Jerry Garcia of the Grateful Dead might not have been the most influential guitarist of his time, but he certainly had a unique and inspired tone.
But how did he achieve his sound? Let us explore the gear he used and see if we can recreate his unique tone.
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Unfortunately, getting the same guitar used by Jerry Garcia is quite literally impossible. Jerry played custom-built guitars are truly one of a kind.
His main guitar was one built by Doug Irwin. It used custom wound single coil pickups as well.
The easiest way to get close to his tone is with a single coil Strat-style guitar. That means that a Fender Strat like the American Professional II or the Player Stratocaster is the two obvious options. The Squier Classic Vibe ‘70s is also a great budget option.
Just like his guitars, Jerry’s amps are also not easy to come by. His main amp for much of his career was a Fender Silverface Twin Reverb.
These amps are quite rare. You will likely only be able to find one second-hand on Reverb, and even then, it is going to set you back thousands of dollars.
But luckily, there are great alternatives that are more affordable. They will also still be able to get you quite close to Jerry’s sound.
The best option will be a similar Fender amp. The ‘65 Twin Reverb is a modern amp that is fairly similar to the Solverface.
Jerry’s pedalboard is a bit more straightforward than his guitars and amps. The pedals he used can still easily be found.
His delay pedal was the MXR MX118. He used this for most of his career, replacing it immediately when one broke without testing other delay pedals.
The MX118 is hard to come by these days, but the MXR Carbon Copy is a good alternative. Its tone isn’t quite as weighty as the MX118’s, but it is still a fantastic analog delay.
There isn’t much information regarding the reverb he used. It is known that he used a Real Tube Reverb.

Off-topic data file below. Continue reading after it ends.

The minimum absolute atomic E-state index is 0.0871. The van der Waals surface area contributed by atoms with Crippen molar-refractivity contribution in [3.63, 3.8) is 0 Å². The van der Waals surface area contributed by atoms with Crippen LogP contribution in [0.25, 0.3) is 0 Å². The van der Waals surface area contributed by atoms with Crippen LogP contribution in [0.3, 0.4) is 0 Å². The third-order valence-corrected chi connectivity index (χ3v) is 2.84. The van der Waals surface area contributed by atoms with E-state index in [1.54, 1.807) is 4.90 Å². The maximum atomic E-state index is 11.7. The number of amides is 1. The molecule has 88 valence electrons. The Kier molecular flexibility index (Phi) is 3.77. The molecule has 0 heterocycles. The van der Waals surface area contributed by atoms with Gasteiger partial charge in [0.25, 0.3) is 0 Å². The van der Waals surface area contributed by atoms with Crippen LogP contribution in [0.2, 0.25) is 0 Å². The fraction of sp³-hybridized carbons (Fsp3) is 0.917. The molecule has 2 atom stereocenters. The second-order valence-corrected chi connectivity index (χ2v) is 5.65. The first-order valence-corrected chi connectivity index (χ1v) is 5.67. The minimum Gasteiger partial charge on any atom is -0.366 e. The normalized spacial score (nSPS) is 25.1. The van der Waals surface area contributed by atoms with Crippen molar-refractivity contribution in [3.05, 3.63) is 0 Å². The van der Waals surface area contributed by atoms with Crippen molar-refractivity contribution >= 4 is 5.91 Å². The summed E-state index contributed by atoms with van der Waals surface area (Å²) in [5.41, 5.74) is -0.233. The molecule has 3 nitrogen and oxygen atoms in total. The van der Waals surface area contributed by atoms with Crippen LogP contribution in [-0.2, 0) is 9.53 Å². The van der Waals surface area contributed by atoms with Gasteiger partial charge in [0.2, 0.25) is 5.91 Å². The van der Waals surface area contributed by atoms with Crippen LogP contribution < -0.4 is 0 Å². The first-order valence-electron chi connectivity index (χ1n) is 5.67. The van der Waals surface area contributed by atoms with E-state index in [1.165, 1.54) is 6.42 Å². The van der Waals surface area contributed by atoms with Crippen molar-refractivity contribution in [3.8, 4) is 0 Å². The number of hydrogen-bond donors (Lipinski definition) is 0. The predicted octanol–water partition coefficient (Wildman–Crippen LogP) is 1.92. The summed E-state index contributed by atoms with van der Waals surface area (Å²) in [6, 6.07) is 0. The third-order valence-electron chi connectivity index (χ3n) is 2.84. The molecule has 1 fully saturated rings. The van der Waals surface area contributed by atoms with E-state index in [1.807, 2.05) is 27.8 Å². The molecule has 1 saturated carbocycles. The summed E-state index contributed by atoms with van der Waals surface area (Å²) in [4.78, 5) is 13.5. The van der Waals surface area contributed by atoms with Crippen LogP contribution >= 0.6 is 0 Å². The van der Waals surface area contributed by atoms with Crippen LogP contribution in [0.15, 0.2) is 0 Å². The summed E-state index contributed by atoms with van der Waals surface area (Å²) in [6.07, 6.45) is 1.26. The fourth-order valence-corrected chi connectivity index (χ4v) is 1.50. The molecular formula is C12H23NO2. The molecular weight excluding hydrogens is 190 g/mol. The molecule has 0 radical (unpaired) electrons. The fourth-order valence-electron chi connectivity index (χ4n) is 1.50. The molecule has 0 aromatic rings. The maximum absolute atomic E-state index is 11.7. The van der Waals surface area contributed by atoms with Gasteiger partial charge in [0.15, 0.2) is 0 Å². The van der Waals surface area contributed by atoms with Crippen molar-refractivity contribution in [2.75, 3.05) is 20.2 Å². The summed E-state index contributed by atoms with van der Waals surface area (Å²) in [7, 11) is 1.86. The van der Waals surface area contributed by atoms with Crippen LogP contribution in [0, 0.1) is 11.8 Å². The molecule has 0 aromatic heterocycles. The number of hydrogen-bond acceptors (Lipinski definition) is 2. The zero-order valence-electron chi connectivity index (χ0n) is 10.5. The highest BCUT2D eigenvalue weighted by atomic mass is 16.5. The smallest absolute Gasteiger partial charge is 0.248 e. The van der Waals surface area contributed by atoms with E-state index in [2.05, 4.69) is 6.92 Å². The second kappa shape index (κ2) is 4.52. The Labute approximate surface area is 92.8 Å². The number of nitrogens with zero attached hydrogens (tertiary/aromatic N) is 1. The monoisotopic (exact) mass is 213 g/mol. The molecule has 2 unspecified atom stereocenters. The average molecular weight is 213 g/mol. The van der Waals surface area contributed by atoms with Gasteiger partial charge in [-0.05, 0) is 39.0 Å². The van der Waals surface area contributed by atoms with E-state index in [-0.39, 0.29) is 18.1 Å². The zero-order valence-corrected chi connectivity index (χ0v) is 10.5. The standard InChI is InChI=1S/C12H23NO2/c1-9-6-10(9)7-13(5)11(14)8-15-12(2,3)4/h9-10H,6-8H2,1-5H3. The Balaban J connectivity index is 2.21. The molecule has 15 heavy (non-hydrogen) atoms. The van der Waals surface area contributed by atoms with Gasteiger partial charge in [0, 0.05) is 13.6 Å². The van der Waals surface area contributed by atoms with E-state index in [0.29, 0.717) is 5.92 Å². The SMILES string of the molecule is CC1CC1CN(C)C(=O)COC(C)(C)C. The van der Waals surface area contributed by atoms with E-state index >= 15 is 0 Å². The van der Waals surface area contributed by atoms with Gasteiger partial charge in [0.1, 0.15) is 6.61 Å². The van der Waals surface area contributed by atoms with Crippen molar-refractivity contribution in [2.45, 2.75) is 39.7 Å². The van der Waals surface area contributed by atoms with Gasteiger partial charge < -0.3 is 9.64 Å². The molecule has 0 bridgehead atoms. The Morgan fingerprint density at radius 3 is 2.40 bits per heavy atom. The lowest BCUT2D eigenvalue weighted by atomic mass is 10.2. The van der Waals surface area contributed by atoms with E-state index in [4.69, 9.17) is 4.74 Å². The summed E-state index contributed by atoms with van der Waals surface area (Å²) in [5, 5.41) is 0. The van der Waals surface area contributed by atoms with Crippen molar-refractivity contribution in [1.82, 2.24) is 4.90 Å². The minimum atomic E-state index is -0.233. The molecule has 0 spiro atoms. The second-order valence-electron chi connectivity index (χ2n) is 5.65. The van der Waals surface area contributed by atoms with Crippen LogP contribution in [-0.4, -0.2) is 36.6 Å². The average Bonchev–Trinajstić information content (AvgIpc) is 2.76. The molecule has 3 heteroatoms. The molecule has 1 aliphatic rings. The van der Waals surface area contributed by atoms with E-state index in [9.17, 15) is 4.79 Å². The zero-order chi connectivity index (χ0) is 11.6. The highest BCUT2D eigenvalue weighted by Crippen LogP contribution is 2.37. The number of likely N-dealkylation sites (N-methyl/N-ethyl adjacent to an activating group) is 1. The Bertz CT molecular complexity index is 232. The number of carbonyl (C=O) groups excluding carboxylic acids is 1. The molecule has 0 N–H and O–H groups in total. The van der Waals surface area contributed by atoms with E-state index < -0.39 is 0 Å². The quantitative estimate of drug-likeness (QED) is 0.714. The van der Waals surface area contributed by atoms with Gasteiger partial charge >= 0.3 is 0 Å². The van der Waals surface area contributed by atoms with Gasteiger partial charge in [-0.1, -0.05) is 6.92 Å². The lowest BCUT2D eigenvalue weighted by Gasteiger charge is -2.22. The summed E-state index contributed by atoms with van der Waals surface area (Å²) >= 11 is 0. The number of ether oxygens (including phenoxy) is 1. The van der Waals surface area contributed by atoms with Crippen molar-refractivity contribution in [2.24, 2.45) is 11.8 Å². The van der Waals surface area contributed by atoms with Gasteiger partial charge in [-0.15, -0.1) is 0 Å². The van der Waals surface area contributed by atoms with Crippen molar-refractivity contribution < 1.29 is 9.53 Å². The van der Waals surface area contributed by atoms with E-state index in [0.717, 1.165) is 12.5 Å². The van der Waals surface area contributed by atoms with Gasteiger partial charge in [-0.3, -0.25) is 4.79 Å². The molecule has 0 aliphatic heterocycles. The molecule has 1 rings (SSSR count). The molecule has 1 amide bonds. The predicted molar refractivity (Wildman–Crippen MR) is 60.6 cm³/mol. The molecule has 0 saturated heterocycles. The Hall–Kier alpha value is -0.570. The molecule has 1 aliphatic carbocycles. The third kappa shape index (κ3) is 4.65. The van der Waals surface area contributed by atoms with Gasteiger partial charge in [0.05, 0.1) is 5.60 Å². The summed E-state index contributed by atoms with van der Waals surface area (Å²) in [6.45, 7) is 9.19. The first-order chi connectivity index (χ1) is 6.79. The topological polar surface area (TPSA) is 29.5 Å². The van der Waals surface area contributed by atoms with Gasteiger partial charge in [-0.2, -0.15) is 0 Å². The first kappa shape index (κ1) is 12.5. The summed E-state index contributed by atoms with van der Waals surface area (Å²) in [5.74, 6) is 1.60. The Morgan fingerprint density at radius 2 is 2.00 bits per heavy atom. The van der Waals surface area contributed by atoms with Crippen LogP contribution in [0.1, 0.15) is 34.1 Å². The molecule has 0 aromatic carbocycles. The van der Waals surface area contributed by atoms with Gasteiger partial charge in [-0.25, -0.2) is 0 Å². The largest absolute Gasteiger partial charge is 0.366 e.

Alternatively, you can just use a good analog reverb pedal like the TC Electronics Drip Spring Reverb.
For distortion, Jerry used a Boss HM-2 Heavy Metal distortion pedal, whose modern version is the HM-2W.
Interestingly, he would often use it alongside his OS-2 overdrive pedal. As you can imagine, using an overdrive and distortion at the same time can cause some noise issues.
To compensate for this, he used a Boss GE-7 Equalizer pedal. This helps to shape the sound of the overdrive and distortion.
The final piece of Jerry’s pedalboard was his envelope filter. He specifically used a Mu-Tron III.
This pedal creates a variety of synth sounds through your guitar. The more percussive your playing and the sharper you play your strings, the crazier the sounds you get.
The Mu-Tron III is another piece of vintage gear that is hard to come by. Alternatively, you can use an envelope filter like the Electro-Harmonix Micro Q-Tron.
Jerry’s Amp Settings
With the right gear picked out, we can finally start looking at the settings that Jerry Garcia used.
Jerry’s tone was fairly bright and had quite a bit of twang to it. But he was also known for boosting his mids to make his tone a bit fuller and punchier.
There was very little bass in his tone, and not too much gain. It was also quite spacey, thanks to his use of reverb and the envelope filter.
Let us take a look at a basic signal chain to get a Jerry Garcia sound. For this chain, we will use the envelope filter and the Tube Screamer. These will go into the amp, followed by the reverb.
So, starting with the envelope filter, your settings should look something like this:
- Q – 5
- Thresh – 5
- Level – 6
- Gain – 6/7
- Tone – 5
- Level – 6
- Gain – 6
- Volume – 6
- Bass – 2
- Mids – 8
- Treble – 9
- Dwell – 4
- Tone – 5/6
- Level – 4
With these settings, you should be able to get fairly close to Jerry’s sound. Don’t forget to experiment and adjust the settings until they sound right to you. Every amp and pedal is different, and these settings won’t necessarily be universal.
And that should do it for Jerry Garcia’s tone. This should be all the gear and settings you need to get you playing your favorite Grateful Dead songs.